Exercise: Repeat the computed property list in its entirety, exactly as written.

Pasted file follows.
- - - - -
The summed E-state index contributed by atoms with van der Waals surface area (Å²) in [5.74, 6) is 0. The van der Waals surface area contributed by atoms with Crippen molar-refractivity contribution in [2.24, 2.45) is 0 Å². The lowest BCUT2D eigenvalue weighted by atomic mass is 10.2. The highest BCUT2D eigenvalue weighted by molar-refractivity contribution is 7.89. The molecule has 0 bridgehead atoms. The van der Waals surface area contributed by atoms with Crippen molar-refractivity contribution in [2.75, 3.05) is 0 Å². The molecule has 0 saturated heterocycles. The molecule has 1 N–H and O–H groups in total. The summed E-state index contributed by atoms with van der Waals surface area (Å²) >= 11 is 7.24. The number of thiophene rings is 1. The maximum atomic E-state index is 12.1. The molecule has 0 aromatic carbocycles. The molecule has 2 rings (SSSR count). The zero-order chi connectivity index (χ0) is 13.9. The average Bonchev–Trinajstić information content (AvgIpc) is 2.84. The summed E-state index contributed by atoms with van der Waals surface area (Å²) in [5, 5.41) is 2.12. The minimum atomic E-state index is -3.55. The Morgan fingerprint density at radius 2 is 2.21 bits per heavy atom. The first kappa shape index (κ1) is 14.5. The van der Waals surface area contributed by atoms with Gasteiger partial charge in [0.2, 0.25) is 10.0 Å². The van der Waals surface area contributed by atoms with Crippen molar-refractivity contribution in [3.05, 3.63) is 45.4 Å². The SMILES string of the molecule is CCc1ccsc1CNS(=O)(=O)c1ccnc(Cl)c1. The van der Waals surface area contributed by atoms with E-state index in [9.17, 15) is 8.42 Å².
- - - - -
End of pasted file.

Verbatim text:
The summed E-state index contributed by atoms with van der Waals surface area (Å²) in [5.74, 6) is 0. The van der Waals surface area contributed by atoms with Crippen molar-refractivity contribution in [2.24, 2.45) is 0 Å². The lowest BCUT2D eigenvalue weighted by atomic mass is 10.2. The highest BCUT2D eigenvalue weighted by molar-refractivity contribution is 7.89. The molecule has 0 bridgehead atoms. The van der Waals surface area contributed by atoms with Crippen molar-refractivity contribution in [2.75, 3.05) is 0 Å². The molecule has 0 saturated heterocycles. The molecule has 1 N–H and O–H groups in total. The summed E-state index contributed by atoms with van der Waals surface area (Å²) >= 11 is 7.24. The number of thiophene rings is 1. The maximum atomic E-state index is 12.1. The molecule has 0 aromatic carbocycles. The molecule has 2 rings (SSSR count). The zero-order chi connectivity index (χ0) is 13.9. The average Bonchev–Trinajstić information content (AvgIpc) is 2.84. The summed E-state index contributed by atoms with van der Waals surface area (Å²) in [5, 5.41) is 2.12. The minimum atomic E-state index is -3.55. The Morgan fingerprint density at radius 2 is 2.21 bits per heavy atom. The first kappa shape index (κ1) is 14.5. The van der Waals surface area contributed by atoms with Gasteiger partial charge in [0.2, 0.25) is 10.0 Å². The van der Waals surface area contributed by atoms with Crippen molar-refractivity contribution in [3.05, 3.63) is 45.4 Å². The SMILES string of the molecule is CCc1ccsc1CNS(=O)(=O)c1ccnc(Cl)c1. The van der Waals surface area contributed by atoms with E-state index in [9.17, 15) is 8.42 Å².